Send to

Choose Destination
See comment in PubMed Commons below
Am J Epidemiol. 2003 Dec 15;158(12):1182-92.

Cancer risk among workers at Danish companies using trichloroethylene: a cohort study.

Author information

Institute of Cancer Epidemiology, Danish Cancer Society, Copenhagen, Denmark.


Trichloroethylene is an animal carcinogen with limited evidence of carcinogenicity in humans. Cancer incidence between 1968 and 1997 was evaluated in a cohort of 40,049 blue-collar workers in 347 Danish companies with documented trichloroethylene use. Standardized incidence ratios for total cancer were 1.1 (95% confidence interval (CI): 1.04, 1.12) in men and 1.2 (95% CI: 1.14, 1.33) in women. For non-Hodgkin's lymphoma and renal cell carcinoma, the overall standardized incidence ratios were 1.2 (95% CI: 1.0, 1.5) and 1.2 (95% CI: 0.9, 1.5), respectively; standardized incidence ratios increased with duration of employment, and elevated standardized incidence ratios were limited to workers first employed before 1980 for non-Hodgkin's lymphoma and before 1970 for renal cell carcinoma. The standardized incidence ratio for esophageal adenocarcinoma was 1.8 (95% CI: 1.2, 2.7); the standardized incidence ratio was higher in companies with the highest probability of trichloroethylene exposure. In a subcohort of 14,360 presumably highly exposed workers, the standardized incidence ratios for non-Hodgkin's lymphoma, renal cell carcinoma, and esophageal adenocarcinoma were 1.5 (95% CI: 1.2, 2.0), 1.4 (95% CI: 1.0, 1.8), and 1.7 (95% CI: 0.9, 2.9), respectively. The present results and those of previous studies suggest that occupational exposure to trichloroethylene at past higher levels may be associated with elevated risk for non-Hodgkin's lymphoma. Associations between trichloroethylene exposure and other cancers are less consistent.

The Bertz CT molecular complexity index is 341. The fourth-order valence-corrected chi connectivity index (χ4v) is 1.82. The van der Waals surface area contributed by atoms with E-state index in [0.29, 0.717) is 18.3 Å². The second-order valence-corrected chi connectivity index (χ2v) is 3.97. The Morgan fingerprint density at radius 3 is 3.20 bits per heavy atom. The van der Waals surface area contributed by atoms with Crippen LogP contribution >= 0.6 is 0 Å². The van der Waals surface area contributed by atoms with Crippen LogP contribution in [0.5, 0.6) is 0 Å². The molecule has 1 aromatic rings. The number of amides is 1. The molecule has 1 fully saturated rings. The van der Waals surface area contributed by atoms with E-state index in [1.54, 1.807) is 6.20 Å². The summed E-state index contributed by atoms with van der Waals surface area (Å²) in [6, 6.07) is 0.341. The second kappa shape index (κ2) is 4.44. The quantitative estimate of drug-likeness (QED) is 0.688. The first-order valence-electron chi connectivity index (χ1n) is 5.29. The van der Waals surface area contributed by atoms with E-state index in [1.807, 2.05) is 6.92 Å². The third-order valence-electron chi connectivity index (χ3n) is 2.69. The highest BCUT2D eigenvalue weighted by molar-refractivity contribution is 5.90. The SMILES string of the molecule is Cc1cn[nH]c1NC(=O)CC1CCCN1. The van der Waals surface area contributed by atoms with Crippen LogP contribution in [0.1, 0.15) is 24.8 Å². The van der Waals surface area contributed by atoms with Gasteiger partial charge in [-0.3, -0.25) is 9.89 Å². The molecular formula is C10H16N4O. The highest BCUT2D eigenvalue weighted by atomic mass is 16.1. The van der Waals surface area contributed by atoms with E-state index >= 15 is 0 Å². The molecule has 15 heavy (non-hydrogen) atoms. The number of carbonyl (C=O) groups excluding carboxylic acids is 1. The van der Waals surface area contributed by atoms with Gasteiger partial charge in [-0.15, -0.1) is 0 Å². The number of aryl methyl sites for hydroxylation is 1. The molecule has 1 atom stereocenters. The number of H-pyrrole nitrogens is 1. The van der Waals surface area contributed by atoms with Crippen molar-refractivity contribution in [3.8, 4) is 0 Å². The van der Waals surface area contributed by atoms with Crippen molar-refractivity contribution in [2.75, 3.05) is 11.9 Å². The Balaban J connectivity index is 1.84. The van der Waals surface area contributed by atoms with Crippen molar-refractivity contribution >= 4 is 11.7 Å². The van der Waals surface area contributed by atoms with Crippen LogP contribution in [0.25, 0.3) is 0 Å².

[Indexed for MEDLINE]
PubMed Commons home

PubMed Commons

How to join PubMed Commons

    Supplemental Content

    Loading ...
    Support Center